The American Cream Draft
Known for its beautiful champagne or cream color and amber eyes, the American Cream Draft horse originated in the early 1900’s and is the only draft breed native to the U.S. still in existence. The breed began with a cream-colored draft mare called “Old Granny” who passed on the champagne gene to her offspring. American Cream Draft horse numbers began to decline after the mechanization of farming and today, there are fewer than 400 American Cream Draft horses registered.
Originally called the Chapman horse, the Cleveland Bay is the oldest horse breed in England, dating back to before written records began. Even-tempered, long-striding, and always bay in color, the church played a large role in this horse’s breeding, as pack horses were needed for trading goods between Abbeys and Monasteries. The breed would later became popular as carriage and driving horses, but today, there are fewer than 300 Cleveland Bay horses in the UK, and fewer than 900 purebred horses worldwide.
Considered one of the most beautiful horse breeds in the world due to its slender build and metallic-like sheen, the Akhal-Teke is the national breed of Turkmenistan and is believed to be one of the oldest surviving and purest horse breeds. Akhal-Teke horses have incredible stamina and were once used by nomadic tribes to travel long distances over the desert. This breed comes in a wide variety of colors, and many Akhal-Teke horses have blue eyes. Today, there are fewer than 7,000 Akhal-Teke horses, mostly found in Russia.
This pony breed originated in northern England where it was once used to carry ore from lead mines to ports at the North Sea. Known for their strength, hardiness, stamina, intelligence, and good disposition, the Dales Pony is commonly used for recreational riding. However, the breed nearly became extinct after being used by the British Army in both world wars, and today, there are fewer than 300 left in the UK and fewer than 5,000 left worldwide.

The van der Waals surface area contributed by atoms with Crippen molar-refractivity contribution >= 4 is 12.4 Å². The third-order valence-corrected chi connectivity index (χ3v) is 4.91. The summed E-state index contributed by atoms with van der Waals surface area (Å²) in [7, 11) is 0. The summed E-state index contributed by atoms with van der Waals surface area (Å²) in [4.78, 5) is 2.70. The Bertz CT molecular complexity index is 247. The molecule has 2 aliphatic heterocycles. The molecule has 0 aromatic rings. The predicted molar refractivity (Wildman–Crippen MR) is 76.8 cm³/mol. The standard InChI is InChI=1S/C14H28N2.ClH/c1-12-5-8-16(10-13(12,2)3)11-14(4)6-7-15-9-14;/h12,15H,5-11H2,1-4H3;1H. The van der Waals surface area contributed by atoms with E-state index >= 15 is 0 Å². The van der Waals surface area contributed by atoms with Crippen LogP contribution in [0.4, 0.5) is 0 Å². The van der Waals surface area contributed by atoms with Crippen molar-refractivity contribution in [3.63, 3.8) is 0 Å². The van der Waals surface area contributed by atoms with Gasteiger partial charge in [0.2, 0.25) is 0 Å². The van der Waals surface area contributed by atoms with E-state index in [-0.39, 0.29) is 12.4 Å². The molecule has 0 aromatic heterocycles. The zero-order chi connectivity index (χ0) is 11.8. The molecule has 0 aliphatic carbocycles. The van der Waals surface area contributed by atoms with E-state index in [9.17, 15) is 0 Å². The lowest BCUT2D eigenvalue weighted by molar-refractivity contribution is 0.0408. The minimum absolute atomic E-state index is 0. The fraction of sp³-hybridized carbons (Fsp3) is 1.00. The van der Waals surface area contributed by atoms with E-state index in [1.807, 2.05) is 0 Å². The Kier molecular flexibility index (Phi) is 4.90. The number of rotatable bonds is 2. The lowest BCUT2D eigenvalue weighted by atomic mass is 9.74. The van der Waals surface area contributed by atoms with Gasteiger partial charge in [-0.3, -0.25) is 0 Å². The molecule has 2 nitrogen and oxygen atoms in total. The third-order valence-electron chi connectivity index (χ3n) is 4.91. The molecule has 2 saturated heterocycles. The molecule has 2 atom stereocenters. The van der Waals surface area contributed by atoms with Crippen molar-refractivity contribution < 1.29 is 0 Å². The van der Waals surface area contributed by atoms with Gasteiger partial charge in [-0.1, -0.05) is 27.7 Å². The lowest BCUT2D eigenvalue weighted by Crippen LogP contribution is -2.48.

The Canadian Horse
Canada’s national horse originated over 350 years ago when King Louis XIV of France sent a shipload of horses to his subjects in New France. The horses were likely a mix of different breeds, but the descendants became known as today’s Canadian horse. This breed is strong and well-muscled, and usually black, bay, or brown in color. The Canadian Horse was nearly wiped out during the U.S. Civil War after they were used in combat, and today only about 6,000 Canadian Horses exist worldwide.
Casie Bazay is a freelance and young adult writer, as well as an owner/barefoot trimmer and certified equine acupressure practitioner. She hosts the blog, The Naturally Healthy Horse, where she regularly shares information on barefoot, equine nutrition, and holistic horse health. Once an avid barrel racer, Casie now enjoys just giving back to the horses who have given her so much. Follow Casie at www.casiebazay.com.